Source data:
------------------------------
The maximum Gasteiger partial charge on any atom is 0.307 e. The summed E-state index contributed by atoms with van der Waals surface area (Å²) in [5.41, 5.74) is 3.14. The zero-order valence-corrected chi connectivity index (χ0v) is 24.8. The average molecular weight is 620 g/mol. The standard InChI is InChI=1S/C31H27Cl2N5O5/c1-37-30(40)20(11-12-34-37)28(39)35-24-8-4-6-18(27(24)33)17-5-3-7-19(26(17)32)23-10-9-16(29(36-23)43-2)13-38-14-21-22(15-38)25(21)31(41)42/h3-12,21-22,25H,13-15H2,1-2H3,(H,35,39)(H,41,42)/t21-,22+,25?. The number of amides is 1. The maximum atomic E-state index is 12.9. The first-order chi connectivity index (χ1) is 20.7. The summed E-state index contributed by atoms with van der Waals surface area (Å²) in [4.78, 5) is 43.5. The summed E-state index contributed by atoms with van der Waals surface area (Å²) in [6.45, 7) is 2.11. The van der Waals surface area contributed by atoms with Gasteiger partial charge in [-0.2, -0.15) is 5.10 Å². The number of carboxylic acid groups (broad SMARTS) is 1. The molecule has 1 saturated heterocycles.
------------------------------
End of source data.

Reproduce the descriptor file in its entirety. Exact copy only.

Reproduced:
The maximum Gasteiger partial charge on any atom is 0.307 e. The summed E-state index contributed by atoms with van der Waals surface area (Å²) in [5.41, 5.74) is 3.14. The zero-order valence-corrected chi connectivity index (χ0v) is 24.8. The average molecular weight is 620 g/mol. The standard InChI is InChI=1S/C31H27Cl2N5O5/c1-37-30(40)20(11-12-34-37)28(39)35-24-8-4-6-18(27(24)33)17-5-3-7-19(26(17)32)23-10-9-16(29(36-23)43-2)13-38-14-21-22(15-38)25(21)31(41)42/h3-12,21-22,25H,13-15H2,1-2H3,(H,35,39)(H,41,42)/t21-,22+,25?. The number of amides is 1. The maximum atomic E-state index is 12.9. The first-order chi connectivity index (χ1) is 20.7. The summed E-state index contributed by atoms with van der Waals surface area (Å²) in [4.78, 5) is 43.5. The summed E-state index contributed by atoms with van der Waals surface area (Å²) in [6.45, 7) is 2.11. The van der Waals surface area contributed by atoms with Gasteiger partial charge in [-0.2, -0.15) is 5.10 Å². The number of carboxylic acid groups (broad SMARTS) is 1. The molecule has 1 saturated heterocycles.